Incumbent car manufacturers are waking up to the urgency of the transition to electric vehicles. After its near-death experience in the diesel emissions scandal, Volkswagen is now leading this transition, with a battery factory planned and 30 electric models to be released by 2025, representing 2 to 3 million cars per year (20 to 30 percent of its annual unit sales).
Volvo (a Chinese-owned company) recently announced that all its models would have an electric motor by 2019, further signaling the EV shift in China – already the largest electric vehicle market in the world.
Automakers are just one example of an industry that will be forced to reinvent itself as technologies and policies shift the world economy towards a low carbon model. Electric utilities are another. There is practically no industry that has as much to benefit from, and conversely so much to lose from this transition.
Only a few years ago, many experts were predicting the demise of the big utility and centralized grid, with distributed solar mounted on rooftops taking over the world. In fact, solar has grown exponentially in recent years, jumping 50 percent from 2015 to 2016 alone. But this has happened largely through utilities building large solar farms, not rooftop solar.
By 2030, renewables will account for half of the world's energy mix, according to Goldman Sachs. Even now, the cost of wind energy, and in many places solar energy, is lower than gas, coal and nuclear. This is true without subsidies.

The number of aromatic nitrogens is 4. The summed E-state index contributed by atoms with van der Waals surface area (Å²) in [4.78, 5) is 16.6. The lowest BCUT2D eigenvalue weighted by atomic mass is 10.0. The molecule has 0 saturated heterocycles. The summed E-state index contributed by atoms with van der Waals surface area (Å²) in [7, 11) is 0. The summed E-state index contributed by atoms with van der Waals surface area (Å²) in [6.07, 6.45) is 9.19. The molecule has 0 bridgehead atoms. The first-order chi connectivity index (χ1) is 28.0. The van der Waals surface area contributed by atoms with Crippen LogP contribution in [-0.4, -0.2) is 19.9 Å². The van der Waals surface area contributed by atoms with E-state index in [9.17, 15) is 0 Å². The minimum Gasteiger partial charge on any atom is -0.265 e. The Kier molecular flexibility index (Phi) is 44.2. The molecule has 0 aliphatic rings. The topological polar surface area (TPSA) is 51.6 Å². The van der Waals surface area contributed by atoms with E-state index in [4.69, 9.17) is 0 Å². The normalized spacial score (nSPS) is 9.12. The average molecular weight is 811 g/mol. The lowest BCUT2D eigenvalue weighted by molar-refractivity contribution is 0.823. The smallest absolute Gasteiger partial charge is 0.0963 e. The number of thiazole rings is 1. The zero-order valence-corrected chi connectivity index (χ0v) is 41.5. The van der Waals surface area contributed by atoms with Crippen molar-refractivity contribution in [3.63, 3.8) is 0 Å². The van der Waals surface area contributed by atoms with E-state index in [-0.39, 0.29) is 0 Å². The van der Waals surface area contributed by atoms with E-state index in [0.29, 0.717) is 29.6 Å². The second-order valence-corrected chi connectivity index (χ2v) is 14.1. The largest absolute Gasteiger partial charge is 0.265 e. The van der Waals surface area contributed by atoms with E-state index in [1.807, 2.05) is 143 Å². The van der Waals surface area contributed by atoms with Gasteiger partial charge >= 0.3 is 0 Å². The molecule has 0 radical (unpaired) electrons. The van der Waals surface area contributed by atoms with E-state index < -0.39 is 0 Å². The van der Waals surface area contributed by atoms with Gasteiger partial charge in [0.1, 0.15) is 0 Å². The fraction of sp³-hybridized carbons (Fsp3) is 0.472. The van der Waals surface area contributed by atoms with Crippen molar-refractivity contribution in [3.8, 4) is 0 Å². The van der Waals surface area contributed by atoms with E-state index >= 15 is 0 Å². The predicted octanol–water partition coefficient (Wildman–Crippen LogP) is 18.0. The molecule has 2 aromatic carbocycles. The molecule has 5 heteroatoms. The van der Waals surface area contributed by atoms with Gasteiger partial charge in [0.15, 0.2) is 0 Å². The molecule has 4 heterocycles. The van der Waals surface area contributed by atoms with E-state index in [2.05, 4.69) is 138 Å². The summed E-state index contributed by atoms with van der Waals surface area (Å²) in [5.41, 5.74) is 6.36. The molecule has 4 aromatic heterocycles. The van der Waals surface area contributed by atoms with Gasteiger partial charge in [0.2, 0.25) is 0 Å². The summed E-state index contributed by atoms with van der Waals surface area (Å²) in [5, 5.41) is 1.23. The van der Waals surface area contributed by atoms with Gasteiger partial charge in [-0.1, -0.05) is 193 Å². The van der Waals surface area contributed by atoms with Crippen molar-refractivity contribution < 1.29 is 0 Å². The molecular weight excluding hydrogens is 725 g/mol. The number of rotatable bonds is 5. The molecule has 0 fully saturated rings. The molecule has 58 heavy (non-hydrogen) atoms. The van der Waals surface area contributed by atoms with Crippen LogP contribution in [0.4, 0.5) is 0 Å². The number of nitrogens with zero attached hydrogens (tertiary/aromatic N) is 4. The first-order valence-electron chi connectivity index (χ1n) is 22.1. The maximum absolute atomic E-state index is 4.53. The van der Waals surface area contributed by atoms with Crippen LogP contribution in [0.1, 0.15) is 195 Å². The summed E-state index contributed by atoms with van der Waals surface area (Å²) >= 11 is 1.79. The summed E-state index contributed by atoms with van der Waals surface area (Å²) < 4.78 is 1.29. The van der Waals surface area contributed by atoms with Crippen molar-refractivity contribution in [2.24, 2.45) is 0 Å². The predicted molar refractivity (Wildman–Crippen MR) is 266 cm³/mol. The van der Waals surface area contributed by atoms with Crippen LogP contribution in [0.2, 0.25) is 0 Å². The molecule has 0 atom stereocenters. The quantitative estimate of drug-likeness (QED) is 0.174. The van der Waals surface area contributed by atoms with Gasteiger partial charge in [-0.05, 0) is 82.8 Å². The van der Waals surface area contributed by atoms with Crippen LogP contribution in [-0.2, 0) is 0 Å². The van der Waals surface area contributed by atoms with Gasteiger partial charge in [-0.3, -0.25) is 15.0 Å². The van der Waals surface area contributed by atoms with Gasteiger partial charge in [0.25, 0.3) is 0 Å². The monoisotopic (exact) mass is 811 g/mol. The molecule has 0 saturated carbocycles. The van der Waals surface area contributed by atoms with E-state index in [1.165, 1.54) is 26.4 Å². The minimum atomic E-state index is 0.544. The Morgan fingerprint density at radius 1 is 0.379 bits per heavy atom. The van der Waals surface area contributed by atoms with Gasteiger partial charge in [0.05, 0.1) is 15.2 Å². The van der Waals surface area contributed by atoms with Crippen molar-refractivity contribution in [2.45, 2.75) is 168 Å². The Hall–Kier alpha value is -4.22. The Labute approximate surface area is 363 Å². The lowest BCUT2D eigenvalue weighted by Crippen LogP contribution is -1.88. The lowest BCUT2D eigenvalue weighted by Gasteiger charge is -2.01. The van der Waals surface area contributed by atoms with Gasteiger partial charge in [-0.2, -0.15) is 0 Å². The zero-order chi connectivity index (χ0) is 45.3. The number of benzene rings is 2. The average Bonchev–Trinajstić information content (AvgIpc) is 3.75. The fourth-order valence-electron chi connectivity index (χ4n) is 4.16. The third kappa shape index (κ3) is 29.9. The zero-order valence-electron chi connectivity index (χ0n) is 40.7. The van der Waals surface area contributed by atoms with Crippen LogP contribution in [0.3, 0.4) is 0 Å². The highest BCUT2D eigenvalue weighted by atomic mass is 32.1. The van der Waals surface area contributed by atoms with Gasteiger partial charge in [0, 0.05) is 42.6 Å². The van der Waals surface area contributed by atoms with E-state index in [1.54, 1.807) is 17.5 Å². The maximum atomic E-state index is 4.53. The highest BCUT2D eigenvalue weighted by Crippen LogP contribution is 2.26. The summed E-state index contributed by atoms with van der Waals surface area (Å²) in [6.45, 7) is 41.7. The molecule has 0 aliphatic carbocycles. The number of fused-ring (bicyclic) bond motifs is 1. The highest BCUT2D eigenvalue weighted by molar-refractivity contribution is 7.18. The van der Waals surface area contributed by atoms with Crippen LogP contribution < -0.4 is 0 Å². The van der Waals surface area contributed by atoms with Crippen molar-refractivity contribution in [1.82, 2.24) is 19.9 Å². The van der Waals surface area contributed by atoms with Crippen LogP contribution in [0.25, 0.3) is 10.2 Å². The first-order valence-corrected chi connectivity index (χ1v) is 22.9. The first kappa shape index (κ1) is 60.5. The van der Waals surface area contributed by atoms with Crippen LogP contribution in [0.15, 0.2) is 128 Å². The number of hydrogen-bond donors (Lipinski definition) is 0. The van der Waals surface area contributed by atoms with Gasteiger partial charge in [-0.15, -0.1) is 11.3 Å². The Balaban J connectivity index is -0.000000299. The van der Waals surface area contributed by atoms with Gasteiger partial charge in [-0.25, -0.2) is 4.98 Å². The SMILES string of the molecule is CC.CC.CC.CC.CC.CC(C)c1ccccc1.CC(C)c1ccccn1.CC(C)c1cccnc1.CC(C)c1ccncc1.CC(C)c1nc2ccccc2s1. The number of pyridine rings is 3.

The auto industry's transition to EVs and the utilities' transition to renewable power are connected. Electric cars will increase the demand for electricity and for grid infrastructure to support charging stations and charging at home. With new approaches to batteries under development, such as solid state batteries, EVs and renewable energy supported by electricity storage are just entering the steep slope of the adoption curve.
These rapid changes will leave the oil and gas industry in crisis. Goldman Sachs recently said oil demand could peak by 2024 – a major departure from traditional analysis that shows oil demand rising to 2040 and beyond.
Some companies, such as Total and Norway's Statoil, have seen the writing on the wall and are aiming to become "energy companies", focused on all forms of energy, including solar and wind. Others will continue the failing business model of exploration, drilling and distribution, only to meet the same end as the coal industry.
Many of these changes are already well known, with most decision makers realizing the need to reinvent entire industries. The pace of this reinvention however is problematic. The climate change clock is ticking and the next few years are crucial to ensure earth's temperature does not rise beyond 2 degrees, the goal set at the Paris climate conference.
All these technological changes are interconnected and mutually reinforced. These advances hold immense promise for our future, and will shift and create trillions of dollars in wealth. It's time for business leaders, policymakers, consumers and citizens to embrace the promise of new technologies and shake the status quo.
Commentary by Ion Yadigaroglu, partner and managing principal of Capricorn Investment Group, a leading cleantech investment firm. Ion oversees investment activities with an emphasis on direct investments and proprietary strategies. Prior to Capricorn, Ion was a director of business development with Koch Industries, executing a range of acquisitions and investments. He holds a PhD in astrophysics from Stanford University. Follow him on Twitter @ionyad.
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